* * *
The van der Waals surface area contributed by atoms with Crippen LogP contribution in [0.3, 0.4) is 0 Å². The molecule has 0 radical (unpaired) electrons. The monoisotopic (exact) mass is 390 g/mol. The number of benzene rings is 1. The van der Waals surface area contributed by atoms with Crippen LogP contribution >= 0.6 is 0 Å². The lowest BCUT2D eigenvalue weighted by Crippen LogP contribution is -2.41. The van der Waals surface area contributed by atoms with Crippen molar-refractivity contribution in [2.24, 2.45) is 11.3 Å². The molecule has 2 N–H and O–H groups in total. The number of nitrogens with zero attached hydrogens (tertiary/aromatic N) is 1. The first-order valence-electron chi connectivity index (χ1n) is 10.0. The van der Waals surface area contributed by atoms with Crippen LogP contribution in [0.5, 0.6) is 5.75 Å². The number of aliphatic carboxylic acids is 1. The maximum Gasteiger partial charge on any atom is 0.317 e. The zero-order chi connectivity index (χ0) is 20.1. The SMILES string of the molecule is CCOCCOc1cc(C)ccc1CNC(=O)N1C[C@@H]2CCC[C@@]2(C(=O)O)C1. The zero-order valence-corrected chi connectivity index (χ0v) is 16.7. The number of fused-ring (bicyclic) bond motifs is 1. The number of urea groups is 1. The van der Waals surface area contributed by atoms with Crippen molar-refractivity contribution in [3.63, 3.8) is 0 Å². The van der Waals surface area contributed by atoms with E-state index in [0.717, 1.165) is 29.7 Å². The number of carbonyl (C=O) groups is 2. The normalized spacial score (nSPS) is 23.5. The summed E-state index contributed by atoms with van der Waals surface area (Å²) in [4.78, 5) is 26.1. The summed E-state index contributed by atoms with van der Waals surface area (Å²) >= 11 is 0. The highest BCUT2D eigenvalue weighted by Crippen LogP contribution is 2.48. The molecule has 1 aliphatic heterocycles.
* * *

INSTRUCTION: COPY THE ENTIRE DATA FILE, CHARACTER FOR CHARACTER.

The van der Waals surface area contributed by atoms with Crippen LogP contribution in [0.3, 0.4) is 0 Å². The molecule has 0 radical (unpaired) electrons. The monoisotopic (exact) mass is 390 g/mol. The number of benzene rings is 1. The van der Waals surface area contributed by atoms with Crippen LogP contribution >= 0.6 is 0 Å². The lowest BCUT2D eigenvalue weighted by Crippen LogP contribution is -2.41. The van der Waals surface area contributed by atoms with Crippen molar-refractivity contribution in [2.24, 2.45) is 11.3 Å². The molecule has 2 N–H and O–H groups in total. The number of nitrogens with zero attached hydrogens (tertiary/aromatic N) is 1. The first-order valence-electron chi connectivity index (χ1n) is 10.0. The van der Waals surface area contributed by atoms with Crippen LogP contribution in [0.5, 0.6) is 5.75 Å². The number of aliphatic carboxylic acids is 1. The maximum Gasteiger partial charge on any atom is 0.317 e. The zero-order chi connectivity index (χ0) is 20.1. The SMILES string of the molecule is CCOCCOc1cc(C)ccc1CNC(=O)N1C[C@@H]2CCC[C@@]2(C(=O)O)C1. The zero-order valence-corrected chi connectivity index (χ0v) is 16.7. The number of fused-ring (bicyclic) bond motifs is 1. The number of urea groups is 1. The van der Waals surface area contributed by atoms with Crippen molar-refractivity contribution in [3.63, 3.8) is 0 Å². The van der Waals surface area contributed by atoms with E-state index in [0.717, 1.165) is 29.7 Å². The number of carbonyl (C=O) groups is 2. The normalized spacial score (nSPS) is 23.5. The summed E-state index contributed by atoms with van der Waals surface area (Å²) in [4.78, 5) is 26.1. The summed E-state index contributed by atoms with van der Waals surface area (Å²) >= 11 is 0. The highest BCUT2D eigenvalue weighted by Crippen LogP contribution is 2.48. The molecule has 1 aliphatic heterocycles.